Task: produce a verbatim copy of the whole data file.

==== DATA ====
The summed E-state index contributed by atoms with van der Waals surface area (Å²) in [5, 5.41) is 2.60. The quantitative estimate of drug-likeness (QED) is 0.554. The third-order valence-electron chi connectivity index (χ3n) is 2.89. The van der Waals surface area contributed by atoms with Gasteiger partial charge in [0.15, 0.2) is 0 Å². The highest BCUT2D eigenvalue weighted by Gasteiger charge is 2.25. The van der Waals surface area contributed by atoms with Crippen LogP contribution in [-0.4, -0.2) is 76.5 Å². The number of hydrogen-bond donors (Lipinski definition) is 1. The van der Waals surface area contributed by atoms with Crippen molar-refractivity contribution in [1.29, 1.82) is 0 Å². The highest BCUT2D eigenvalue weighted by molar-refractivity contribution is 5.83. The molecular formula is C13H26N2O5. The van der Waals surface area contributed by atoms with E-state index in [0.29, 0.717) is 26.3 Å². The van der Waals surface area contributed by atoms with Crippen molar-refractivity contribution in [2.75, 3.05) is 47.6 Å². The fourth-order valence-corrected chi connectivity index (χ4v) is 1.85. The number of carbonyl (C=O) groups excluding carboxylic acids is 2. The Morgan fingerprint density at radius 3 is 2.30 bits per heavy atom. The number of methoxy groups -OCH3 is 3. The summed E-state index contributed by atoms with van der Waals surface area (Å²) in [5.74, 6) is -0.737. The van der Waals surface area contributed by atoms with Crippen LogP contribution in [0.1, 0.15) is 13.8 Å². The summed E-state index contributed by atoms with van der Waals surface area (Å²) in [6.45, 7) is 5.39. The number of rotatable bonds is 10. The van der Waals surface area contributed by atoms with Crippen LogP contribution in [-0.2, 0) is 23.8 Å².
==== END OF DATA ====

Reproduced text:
The summed E-state index contributed by atoms with van der Waals surface area (Å²) in [5, 5.41) is 2.60. The quantitative estimate of drug-likeness (QED) is 0.554. The third-order valence-electron chi connectivity index (χ3n) is 2.89. The van der Waals surface area contributed by atoms with Gasteiger partial charge in [0.15, 0.2) is 0 Å². The highest BCUT2D eigenvalue weighted by Gasteiger charge is 2.25. The van der Waals surface area contributed by atoms with Crippen LogP contribution in [-0.4, -0.2) is 76.5 Å². The number of hydrogen-bond donors (Lipinski definition) is 1. The van der Waals surface area contributed by atoms with Crippen molar-refractivity contribution in [1.29, 1.82) is 0 Å². The highest BCUT2D eigenvalue weighted by molar-refractivity contribution is 5.83. The molecular formula is C13H26N2O5. The van der Waals surface area contributed by atoms with E-state index in [0.29, 0.717) is 26.3 Å². The van der Waals surface area contributed by atoms with Crippen molar-refractivity contribution in [2.75, 3.05) is 47.6 Å². The fourth-order valence-corrected chi connectivity index (χ4v) is 1.85. The number of carbonyl (C=O) groups excluding carboxylic acids is 2. The Morgan fingerprint density at radius 3 is 2.30 bits per heavy atom. The number of methoxy groups -OCH3 is 3. The summed E-state index contributed by atoms with van der Waals surface area (Å²) in [5.74, 6) is -0.737. The van der Waals surface area contributed by atoms with Crippen LogP contribution in [0.1, 0.15) is 13.8 Å². The summed E-state index contributed by atoms with van der Waals surface area (Å²) in [6.45, 7) is 5.39. The number of rotatable bonds is 10. The van der Waals surface area contributed by atoms with Crippen LogP contribution in [-0.2, 0) is 23.8 Å².